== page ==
Rethinking Native American History and Culture in the Classroom
After Aoife Thomas ’20 took the class “Education, Teaching, and Social Change” with Visiting Assistant Professor of Education Studies Meredith Madden, she noticed something about the narrative she had learned as a child.
“There are a lot of inequities in the way certain stories were told,” she said. “In American classrooms, history is often characterized by a dominant narrative. Native Americans usually aren’t represented fairly in this narrative, and a lot of times their history is glossed over or removed entirely.”
To tackle the problem of Native American portrayal in schools, Thomas started her Levitt grant research from the ground up. Her first step was to examine elementary school curriculums around the county.
Hometown: Belfast, Northern Ireland
High School: Santa Cruz High School, Calif.
She studied the curriculum material from three different grades and sent questionnaires to teachers asking about their approach to Native American history and culture in the classroom.
In addition to her research with Madden, Thomas worked hands-on with the Oneida Nation to make sure she presents her work in a way that is culturally respectful.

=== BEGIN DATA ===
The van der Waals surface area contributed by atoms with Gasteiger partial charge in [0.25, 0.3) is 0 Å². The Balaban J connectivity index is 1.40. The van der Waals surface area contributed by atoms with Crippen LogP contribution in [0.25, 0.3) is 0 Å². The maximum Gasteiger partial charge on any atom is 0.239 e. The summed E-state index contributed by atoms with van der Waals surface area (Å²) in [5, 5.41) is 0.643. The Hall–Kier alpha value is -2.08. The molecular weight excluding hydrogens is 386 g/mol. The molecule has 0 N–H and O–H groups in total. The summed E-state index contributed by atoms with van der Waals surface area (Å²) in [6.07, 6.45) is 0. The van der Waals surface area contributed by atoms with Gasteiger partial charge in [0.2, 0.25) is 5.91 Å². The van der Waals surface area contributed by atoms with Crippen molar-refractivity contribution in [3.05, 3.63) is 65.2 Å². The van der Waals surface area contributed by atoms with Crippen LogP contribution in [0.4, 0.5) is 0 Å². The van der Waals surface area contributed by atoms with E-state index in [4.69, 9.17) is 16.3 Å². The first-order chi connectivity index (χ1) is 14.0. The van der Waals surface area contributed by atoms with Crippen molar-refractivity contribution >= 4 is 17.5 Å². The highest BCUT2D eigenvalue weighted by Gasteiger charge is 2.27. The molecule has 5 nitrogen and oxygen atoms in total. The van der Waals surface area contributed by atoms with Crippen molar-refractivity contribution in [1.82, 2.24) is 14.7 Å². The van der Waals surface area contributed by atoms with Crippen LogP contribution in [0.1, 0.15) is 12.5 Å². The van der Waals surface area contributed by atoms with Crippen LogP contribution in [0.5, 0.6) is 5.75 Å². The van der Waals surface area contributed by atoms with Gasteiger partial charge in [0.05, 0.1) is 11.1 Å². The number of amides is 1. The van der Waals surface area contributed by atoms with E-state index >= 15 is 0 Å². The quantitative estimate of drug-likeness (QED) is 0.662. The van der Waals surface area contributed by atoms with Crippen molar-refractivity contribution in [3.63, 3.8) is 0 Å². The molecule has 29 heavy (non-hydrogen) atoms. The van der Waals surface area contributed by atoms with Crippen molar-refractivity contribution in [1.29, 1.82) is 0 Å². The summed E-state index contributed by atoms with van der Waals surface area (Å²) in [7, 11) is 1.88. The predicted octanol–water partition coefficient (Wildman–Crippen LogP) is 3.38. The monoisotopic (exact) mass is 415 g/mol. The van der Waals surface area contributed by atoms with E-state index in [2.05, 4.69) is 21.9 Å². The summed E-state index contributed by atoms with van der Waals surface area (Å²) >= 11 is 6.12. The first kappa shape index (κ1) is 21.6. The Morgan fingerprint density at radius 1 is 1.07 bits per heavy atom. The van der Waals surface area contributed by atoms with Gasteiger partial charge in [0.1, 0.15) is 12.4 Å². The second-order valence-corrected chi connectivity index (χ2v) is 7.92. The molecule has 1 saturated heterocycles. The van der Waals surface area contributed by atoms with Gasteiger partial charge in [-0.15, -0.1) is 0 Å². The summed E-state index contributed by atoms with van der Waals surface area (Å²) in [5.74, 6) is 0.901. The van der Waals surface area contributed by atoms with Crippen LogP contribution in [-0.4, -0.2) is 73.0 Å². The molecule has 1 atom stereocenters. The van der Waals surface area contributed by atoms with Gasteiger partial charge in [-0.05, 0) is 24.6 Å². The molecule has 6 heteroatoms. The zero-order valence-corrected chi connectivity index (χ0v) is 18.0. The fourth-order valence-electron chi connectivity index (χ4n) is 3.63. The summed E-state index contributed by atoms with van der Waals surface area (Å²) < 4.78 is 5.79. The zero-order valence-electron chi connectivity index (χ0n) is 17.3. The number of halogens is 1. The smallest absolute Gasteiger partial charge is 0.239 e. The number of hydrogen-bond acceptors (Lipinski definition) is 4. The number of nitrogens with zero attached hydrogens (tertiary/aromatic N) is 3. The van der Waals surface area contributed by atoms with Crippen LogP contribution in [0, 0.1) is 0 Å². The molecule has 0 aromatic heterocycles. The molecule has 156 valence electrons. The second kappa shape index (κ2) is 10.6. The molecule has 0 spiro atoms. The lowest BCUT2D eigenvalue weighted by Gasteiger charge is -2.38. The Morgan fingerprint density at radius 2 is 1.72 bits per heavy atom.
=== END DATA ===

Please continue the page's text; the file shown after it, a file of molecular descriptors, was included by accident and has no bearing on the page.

“For this project, it was really important that I included their perspectives to avoid perpetuating colonial power structures. It’s very common for other white scholars to do research and write papers about indigenous people without actually consulting the indigenous people for their perspective,” she said.
On campus, Thomas is involved with the Shenandoah Kirkland Initiative (SKI), where she hopes to raise awareness about Hamilton’s history with the local Native Americans and rebuild the connection between Hamilton and the Oneida Nation.
While her work with SKI introduced Thomas to the idea of studying Native American portrayals in the classroom, the project was inspired in part by her own experience. “As someone from Ireland, I feel a connection because the Irish people have historically been colonized too. There are similarities in the way they were treated and the way their language was taken away. There’s a very different context to each experience, but I still found it a fascinating connection.”
By the end of the summer, Thomas plans to present her findings to the Hamilton community. She invited teachers and principals from the local school district to view the presentation and hopes that they can use the information to expand and reform the way they teach Native American history.
After graduation, Thomas hopes to be an elementary school teacher. She plans to draw upon what she learned through her Levitt to make sure that all voices and perspectives are represented.
“That’s probably the biggest thing I’ve learned,” Thomas said. “It’s so important to examine everything we do to make sure we’re representing all perspectives, including non-dominant voices. It goes beyond my project and it really applies to everything we do.”